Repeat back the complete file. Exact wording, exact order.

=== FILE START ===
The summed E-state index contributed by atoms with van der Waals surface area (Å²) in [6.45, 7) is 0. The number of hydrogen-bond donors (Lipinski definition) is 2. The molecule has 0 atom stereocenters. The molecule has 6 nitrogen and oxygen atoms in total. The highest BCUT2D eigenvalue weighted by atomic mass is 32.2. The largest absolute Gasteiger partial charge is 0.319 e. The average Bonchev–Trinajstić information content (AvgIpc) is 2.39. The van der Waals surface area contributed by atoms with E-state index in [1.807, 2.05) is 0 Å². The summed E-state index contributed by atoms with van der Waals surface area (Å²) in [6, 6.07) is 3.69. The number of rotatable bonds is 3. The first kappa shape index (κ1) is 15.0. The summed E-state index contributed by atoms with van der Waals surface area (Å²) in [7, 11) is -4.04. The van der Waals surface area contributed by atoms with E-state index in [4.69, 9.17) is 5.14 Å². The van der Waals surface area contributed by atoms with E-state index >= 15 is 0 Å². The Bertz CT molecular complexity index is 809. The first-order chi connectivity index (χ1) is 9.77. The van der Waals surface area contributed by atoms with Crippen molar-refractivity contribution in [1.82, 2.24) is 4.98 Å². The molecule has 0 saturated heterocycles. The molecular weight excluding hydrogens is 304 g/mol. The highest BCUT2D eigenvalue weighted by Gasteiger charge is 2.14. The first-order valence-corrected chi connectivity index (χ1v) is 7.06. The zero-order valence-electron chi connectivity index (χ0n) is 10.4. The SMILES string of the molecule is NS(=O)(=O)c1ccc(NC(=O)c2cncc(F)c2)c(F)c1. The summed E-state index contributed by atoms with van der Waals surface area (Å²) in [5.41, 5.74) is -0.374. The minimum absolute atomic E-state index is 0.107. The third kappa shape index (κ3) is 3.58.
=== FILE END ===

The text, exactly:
The summed E-state index contributed by atoms with van der Waals surface area (Å²) in [6.45, 7) is 0. The number of hydrogen-bond donors (Lipinski definition) is 2. The molecule has 0 atom stereocenters. The molecule has 6 nitrogen and oxygen atoms in total. The highest BCUT2D eigenvalue weighted by atomic mass is 32.2. The largest absolute Gasteiger partial charge is 0.319 e. The average Bonchev–Trinajstić information content (AvgIpc) is 2.39. The van der Waals surface area contributed by atoms with E-state index in [1.807, 2.05) is 0 Å². The summed E-state index contributed by atoms with van der Waals surface area (Å²) in [6, 6.07) is 3.69. The number of rotatable bonds is 3. The first kappa shape index (κ1) is 15.0. The summed E-state index contributed by atoms with van der Waals surface area (Å²) in [7, 11) is -4.04. The van der Waals surface area contributed by atoms with E-state index in [4.69, 9.17) is 5.14 Å². The van der Waals surface area contributed by atoms with E-state index >= 15 is 0 Å². The Bertz CT molecular complexity index is 809. The first-order chi connectivity index (χ1) is 9.77. The van der Waals surface area contributed by atoms with Crippen molar-refractivity contribution in [1.82, 2.24) is 4.98 Å². The molecule has 0 saturated heterocycles. The molecular weight excluding hydrogens is 304 g/mol. The highest BCUT2D eigenvalue weighted by Gasteiger charge is 2.14. The first-order valence-corrected chi connectivity index (χ1v) is 7.06. The zero-order valence-electron chi connectivity index (χ0n) is 10.4. The SMILES string of the molecule is NS(=O)(=O)c1ccc(NC(=O)c2cncc(F)c2)c(F)c1. The summed E-state index contributed by atoms with van der Waals surface area (Å²) in [5.41, 5.74) is -0.374. The minimum absolute atomic E-state index is 0.107. The third kappa shape index (κ3) is 3.58.